Board President Cora Gumban
41–50 78TH STREET
Cora Gumban believes in tough love. She grew up in the coastal town of Calauag in the Philippines, 100 miles southeast of Manila, and although her father was a lawyer and her mother taught piano, Gumban decided to pursue a more hard-nosed career. She studied accounting in the capital and then lit out for Los Angeles in 1968, where she hopped, unhappily, from job to job. A classmate from Manila who’d earned a scholarship to Harvard urged her to head to New York City – “because all the headquarters of the big companies are there, and so are the interesting jobs.”
Gumban heeded the advice and got a job in the budgeting and forecasting department at International Nickel, a Canadian mining company. She must have liked what she did there because she stayed with the outfit until her retirement in 1995.
That turned out to be good training, because, in the end, it was her skills as an accountant that ended up saving her cooperative from bankruptcy
That saga began in the 1980s when she became one of the first to buy into a recently converted co-op – a seven-story, 165-unit brick structure – in Elmhurst, Queens. She soon learned that she had boarded a sinking ship. The sponsors – “slumlords,” in the words of the attorney who had represented the building’s pre-conversion tenants in an earlier rent strike – owned more than 100 of the units and decided to stop paying full maintenance. The co-op was soon sliding toward dissolution.
Eventually the co-op went into bankruptcy, and the bank sold the mortgage to an investor who wanted to turn the building back into a rental through a foreclosure. Although she had been a concerned good neighbor in the community since her arrival, Gumban says that when matters started heating up, she now “became actively involved in the co-op as a business,” and she joined the interim board in 1993. Five years later, Gumban became treasurer of the now established board and began preaching that the co-op’s road to salvation was financial independence. The co-op then began negotiating a loan with Queens County Savings Bank that enabled it to buy out the investor and stave off dissolution.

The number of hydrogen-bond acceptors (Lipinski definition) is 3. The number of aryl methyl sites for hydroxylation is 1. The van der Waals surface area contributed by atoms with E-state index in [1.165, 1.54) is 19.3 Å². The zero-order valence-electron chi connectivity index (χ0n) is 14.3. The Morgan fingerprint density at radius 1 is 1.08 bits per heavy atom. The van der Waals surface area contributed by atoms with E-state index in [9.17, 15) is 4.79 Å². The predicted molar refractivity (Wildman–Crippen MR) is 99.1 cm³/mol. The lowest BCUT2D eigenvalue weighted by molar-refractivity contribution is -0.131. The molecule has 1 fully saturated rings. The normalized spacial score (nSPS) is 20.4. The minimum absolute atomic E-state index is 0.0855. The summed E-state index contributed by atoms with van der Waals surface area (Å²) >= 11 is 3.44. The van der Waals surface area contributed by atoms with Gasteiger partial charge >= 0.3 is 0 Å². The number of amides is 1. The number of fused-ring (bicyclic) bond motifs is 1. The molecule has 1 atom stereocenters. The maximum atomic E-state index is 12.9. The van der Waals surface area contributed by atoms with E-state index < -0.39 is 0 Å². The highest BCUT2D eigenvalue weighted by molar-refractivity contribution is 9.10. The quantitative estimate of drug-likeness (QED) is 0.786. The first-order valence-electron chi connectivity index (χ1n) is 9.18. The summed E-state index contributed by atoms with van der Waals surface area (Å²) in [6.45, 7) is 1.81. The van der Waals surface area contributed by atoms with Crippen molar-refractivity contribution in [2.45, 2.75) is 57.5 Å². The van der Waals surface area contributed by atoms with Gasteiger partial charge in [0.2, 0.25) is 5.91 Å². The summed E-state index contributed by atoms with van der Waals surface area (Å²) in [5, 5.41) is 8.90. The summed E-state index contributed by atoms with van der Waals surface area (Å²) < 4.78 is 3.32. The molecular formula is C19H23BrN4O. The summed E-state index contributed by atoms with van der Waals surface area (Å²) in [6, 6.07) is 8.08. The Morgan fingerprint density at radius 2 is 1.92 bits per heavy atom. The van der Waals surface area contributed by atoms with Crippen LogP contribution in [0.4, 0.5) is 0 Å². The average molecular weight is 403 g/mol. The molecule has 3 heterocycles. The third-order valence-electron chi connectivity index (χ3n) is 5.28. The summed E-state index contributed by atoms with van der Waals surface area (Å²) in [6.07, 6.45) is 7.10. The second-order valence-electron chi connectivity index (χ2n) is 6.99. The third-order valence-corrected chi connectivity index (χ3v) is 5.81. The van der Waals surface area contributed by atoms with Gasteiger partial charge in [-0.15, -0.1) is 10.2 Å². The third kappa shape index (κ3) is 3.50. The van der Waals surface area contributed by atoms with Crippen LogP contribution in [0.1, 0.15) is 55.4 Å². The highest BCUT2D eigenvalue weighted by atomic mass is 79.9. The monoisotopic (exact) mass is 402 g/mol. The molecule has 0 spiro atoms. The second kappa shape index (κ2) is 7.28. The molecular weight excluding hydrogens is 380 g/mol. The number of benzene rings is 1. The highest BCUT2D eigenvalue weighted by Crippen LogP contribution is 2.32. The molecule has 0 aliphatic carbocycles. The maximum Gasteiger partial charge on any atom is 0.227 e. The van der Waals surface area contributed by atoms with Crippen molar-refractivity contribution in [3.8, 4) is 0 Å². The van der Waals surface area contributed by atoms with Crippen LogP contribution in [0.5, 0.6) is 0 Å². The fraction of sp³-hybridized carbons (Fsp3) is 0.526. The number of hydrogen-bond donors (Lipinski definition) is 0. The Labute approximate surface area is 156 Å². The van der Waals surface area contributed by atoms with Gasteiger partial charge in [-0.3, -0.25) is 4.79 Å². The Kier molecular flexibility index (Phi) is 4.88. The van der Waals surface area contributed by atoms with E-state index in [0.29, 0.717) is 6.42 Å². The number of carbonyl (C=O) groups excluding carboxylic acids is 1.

“That was the loan that saved the co-op,” Gumban says. “It gave us the money to fix the roof, and I convinced the president to foreclose on sponsor apartments and start selling vacant apartments. You can’t reduce maintenance,” she adds. “And the money from the apartment sales has to benefit the entire building. Otherwise, it would have to come out of shareholders’ pockets.”
She has long preached a three-pronged, tough-love mantra: (1) the operative word in co-op is cooperation; (2) boards must make decisions that benefit the many, not the few; and (3) board service is not a popularity contest. Such statements have not made her universally liked, with some shareholders complaining that she is high-handed and ready to go into battle. Gumban begs to differ. “I’m a passionate person and I have to be upfront,” she says. “But I don’t want to fight. When someone disagrees with me, my approach is to pitch it to get the majority to come around. That is what should be done.”
Making decisions that benefit the many over the few will not always sit well. But Gumban answers to a higher power. “I remind people that we’re just volunteers,” she says, “and that we’re not fighting personally. We’re fighting for the proper running of the co-op. If the board isn’t directly involved in what’s going on, you will go into bankruptcy.”